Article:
During the last few years a number of different devices have been developed. MESFET was regarded as one of the earliest type of GaAs devices. The so-called ‘first generation’ of GaAs devices includes:
- Depletion-mode metal semiconductor field-effect transistor, D-MESFET
- Enhancement-mode metal-semiconductor field-effect transistor, E-MESFET
- Enhancement-mode junction field-effect transistor, E-JFET and
- Complementary enhancement-mode junction field-effect transistor, CE-JFET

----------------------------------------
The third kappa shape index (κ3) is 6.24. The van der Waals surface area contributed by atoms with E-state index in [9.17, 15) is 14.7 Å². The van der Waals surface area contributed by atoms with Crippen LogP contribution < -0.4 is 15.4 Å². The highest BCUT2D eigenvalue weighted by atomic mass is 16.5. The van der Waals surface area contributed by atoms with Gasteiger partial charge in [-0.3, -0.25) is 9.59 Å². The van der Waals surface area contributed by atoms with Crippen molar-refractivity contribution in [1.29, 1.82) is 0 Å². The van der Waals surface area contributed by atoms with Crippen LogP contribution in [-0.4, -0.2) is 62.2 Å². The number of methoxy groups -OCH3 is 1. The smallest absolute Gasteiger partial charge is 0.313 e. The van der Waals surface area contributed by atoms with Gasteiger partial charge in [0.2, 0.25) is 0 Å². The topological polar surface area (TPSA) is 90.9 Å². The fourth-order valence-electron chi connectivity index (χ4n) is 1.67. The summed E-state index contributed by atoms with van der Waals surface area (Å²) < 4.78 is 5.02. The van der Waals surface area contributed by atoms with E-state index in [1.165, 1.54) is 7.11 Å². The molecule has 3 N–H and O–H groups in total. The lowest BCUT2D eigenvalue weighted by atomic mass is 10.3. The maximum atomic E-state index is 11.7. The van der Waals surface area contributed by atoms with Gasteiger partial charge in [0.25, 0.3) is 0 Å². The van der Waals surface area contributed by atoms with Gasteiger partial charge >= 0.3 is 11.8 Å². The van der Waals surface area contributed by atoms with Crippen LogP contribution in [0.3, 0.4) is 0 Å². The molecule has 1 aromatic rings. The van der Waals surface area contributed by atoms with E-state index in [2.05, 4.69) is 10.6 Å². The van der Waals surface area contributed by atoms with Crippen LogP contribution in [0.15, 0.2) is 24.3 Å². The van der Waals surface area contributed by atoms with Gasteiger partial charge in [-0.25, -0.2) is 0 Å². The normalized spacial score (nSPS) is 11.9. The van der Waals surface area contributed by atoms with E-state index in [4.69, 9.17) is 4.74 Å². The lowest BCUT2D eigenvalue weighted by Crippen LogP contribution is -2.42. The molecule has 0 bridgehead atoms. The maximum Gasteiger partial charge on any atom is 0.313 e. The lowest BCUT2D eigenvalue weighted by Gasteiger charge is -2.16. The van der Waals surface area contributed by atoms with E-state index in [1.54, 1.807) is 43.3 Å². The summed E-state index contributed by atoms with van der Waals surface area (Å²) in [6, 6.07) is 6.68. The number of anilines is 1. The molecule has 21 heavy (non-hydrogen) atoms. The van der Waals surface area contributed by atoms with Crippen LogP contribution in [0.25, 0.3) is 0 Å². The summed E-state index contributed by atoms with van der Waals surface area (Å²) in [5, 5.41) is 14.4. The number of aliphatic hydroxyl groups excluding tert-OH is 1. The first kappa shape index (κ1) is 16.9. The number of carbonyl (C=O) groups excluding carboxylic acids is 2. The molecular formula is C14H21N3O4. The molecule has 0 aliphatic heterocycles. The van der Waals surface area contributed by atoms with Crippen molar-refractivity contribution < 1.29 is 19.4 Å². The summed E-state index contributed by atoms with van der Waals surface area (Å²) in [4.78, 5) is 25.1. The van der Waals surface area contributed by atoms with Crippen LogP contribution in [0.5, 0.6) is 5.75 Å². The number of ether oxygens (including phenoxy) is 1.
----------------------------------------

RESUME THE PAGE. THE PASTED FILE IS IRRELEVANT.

First generation GaAs gates have exhibited switching delays as low as 70 to 80 psec for a power dissipation in the order of 1.5 mW to 150 microW.
There are other more sophisticated/second generation’ devices such as:
- High electron mobility transistor, HEMT
- Hetero-junction bipolar transistor, HBT
Electron mobility in second generation transistors can be up to five times greater than in the first generation. In consequence, very fast devices are possible.
However, in the following posts we will concentrate on establishing some of the fundamental principles of GaAs design methodology for the first generation devices only, particularly the predominant MESFETs, which are now at a stage of development that enables them to be incorporated in very fast VLSI systems.